What’s Your Talent?
By Julian Mokhtar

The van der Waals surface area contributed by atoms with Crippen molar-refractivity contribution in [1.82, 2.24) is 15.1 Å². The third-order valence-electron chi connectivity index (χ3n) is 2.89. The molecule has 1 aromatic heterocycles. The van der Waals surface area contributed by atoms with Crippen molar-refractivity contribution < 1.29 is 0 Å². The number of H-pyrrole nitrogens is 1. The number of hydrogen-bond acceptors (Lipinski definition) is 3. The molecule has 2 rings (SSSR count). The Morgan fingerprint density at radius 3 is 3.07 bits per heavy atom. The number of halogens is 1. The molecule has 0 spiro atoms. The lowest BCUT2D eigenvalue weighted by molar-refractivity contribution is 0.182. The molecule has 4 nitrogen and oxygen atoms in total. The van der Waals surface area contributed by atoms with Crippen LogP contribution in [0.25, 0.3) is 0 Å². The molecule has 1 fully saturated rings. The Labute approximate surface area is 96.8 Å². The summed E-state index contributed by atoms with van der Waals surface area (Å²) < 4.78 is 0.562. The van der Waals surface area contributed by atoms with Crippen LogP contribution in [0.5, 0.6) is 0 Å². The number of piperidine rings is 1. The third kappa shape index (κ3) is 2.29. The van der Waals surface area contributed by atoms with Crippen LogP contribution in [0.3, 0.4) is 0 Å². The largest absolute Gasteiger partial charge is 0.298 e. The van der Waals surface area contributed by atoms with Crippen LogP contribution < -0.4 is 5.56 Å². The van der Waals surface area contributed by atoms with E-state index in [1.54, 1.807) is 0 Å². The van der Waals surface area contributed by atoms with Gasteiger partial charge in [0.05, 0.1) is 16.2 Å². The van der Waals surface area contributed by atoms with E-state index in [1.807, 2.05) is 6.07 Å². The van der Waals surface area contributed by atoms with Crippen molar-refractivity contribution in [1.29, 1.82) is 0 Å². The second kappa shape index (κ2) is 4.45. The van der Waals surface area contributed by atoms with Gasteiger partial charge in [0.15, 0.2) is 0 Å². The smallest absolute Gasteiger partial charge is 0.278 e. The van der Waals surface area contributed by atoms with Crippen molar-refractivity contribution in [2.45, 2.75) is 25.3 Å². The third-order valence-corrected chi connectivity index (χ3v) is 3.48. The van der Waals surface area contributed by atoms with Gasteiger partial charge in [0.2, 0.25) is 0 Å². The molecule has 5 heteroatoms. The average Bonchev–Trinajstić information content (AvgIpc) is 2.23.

Talent is something we often see and admire (and sometimes envy, let’s be honest) in other people. We praise people who are good at something or a number of things. So-and-so is a talented pianist; that person has so many talents; she can paint, cook or dance so well. Oddly enough, we often view ourselves quite the opposite - “I can’t sing, I have no talent”, “I wish I could write stories but I don’t have the talent for it”, etc. To dispel such self-limiting assumptions, let’s see what the word ‘talent' means. Most people think of talent as some kind of magical power granted to certain fortunate individuals. However, any dictionary would merely define talent as a natural ability or aptitude to an activity - so there’s nothing magical about it. Simply put, it’s a skill or ability which has been developed and improved on by the individual. While it’s true every person has different inclinations and character traits, when a person takes an interest in something and puts in enough work, practice and learning, they will eventually be adept at it. After a certain level, they could breach the standard that validates them as better at it than most people, and thus a talent is born. What are the biggest obstacles to discovering or improving one’s talent? Oftentimes, it could be resistance to something new or just plain laziness. These factors can come in the guise of complaints such as “not enough time” or “my work/family/business is keeping me occupied”. Such excuses are invalidated when we are privileged with both time and freedom after retirement. Usually people think of talent as referring to music, singing, art, or acting. In fact it can apply to anything that requires a level of skill. It could be cooking, gardening, writing, carpentry, engine repair, business negotiation, anything. Finding new talents or developing ones you’ve kept hidden for whatever reasons is far better than spending time at home being bored. After all, talent is largely ability developed through learning and practice. Another important consideration in developing talent is interest. Without that there’s not much point in pursuing anything as your heart won’t be in it and ultimately, the pursuit will not last. Take me as an example. I have spent more than 40 years working as a guitarist. At 13, I had taken a sudden interest in playing the guitar. It didn’t “come naturally” to me but the interest kept me going. After all these years, I recently developed an interest in playing bass guitar and found it enjoyable. It’s related to what I’ve been doing all along but it requires a different approach to master as the bass guitar is physically bigger and there are techniques that are specific to the instrument. Fellow musicians have told me that I appear to have a talent for the bass guitar as well, despite my late stab at it! I had also gotten into repairing and modifying guitars at the early stage of my career. This led to me making guitars, at first for my own use and later making them for customers. More recently I’ve started making pickups for electric guitars, again for myself at first and then selling them. Again, it’s a related set of talents, and has become another income earner for me. Another talent I worked at was writing. Being an avid reader, I was asked whether I’d like to try writing a few articles for a magazine. I wasn’t sure about it at first but then I figured since I had read so much and with such variety, surely it couldn't be that hard to write. That desire to try out something new began a while ago, and here I am, still writing today. On the other hand, something I don’t have a talent for is acting. I tried it but immediately knew it was not for me. So, if you’re feeling like life is getting dull, look around and try your hand at something. Belum cuba, belum tahu. Who knows, you could turn out to be the world’s next big talent.